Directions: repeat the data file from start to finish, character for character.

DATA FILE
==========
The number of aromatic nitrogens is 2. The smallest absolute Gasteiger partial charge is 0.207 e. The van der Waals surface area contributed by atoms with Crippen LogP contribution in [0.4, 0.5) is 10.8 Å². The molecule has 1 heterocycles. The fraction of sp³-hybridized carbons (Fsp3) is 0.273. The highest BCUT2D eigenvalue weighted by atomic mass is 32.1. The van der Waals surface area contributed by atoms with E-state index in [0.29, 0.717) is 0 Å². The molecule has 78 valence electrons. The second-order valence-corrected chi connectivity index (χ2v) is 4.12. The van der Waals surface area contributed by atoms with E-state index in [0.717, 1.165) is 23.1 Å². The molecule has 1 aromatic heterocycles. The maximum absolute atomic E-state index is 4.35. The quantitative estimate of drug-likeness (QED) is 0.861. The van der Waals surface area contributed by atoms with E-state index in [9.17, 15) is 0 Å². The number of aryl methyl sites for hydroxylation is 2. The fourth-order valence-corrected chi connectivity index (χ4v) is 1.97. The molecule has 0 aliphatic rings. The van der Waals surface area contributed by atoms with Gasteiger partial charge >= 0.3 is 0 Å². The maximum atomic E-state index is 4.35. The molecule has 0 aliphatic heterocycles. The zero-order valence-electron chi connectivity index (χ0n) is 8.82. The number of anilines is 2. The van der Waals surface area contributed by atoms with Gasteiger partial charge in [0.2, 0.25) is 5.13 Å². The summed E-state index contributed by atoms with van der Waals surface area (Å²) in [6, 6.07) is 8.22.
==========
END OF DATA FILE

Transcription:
The number of aromatic nitrogens is 2. The smallest absolute Gasteiger partial charge is 0.207 e. The van der Waals surface area contributed by atoms with Crippen LogP contribution in [0.4, 0.5) is 10.8 Å². The molecule has 1 heterocycles. The fraction of sp³-hybridized carbons (Fsp3) is 0.273. The highest BCUT2D eigenvalue weighted by atomic mass is 32.1. The van der Waals surface area contributed by atoms with E-state index in [0.29, 0.717) is 0 Å². The molecule has 78 valence electrons. The second-order valence-corrected chi connectivity index (χ2v) is 4.12. The van der Waals surface area contributed by atoms with E-state index in [0.717, 1.165) is 23.1 Å². The molecule has 1 aromatic heterocycles. The maximum absolute atomic E-state index is 4.35. The quantitative estimate of drug-likeness (QED) is 0.861. The van der Waals surface area contributed by atoms with E-state index in [9.17, 15) is 0 Å². The number of aryl methyl sites for hydroxylation is 2. The fourth-order valence-corrected chi connectivity index (χ4v) is 1.97. The molecule has 0 aliphatic rings. The van der Waals surface area contributed by atoms with Gasteiger partial charge >= 0.3 is 0 Å². The maximum atomic E-state index is 4.35. The molecule has 0 aliphatic heterocycles. The zero-order valence-electron chi connectivity index (χ0n) is 8.82. The number of anilines is 2. The van der Waals surface area contributed by atoms with Gasteiger partial charge in [0.2, 0.25) is 5.13 Å². The summed E-state index contributed by atoms with van der Waals surface area (Å²) in [6, 6.07) is 8.22.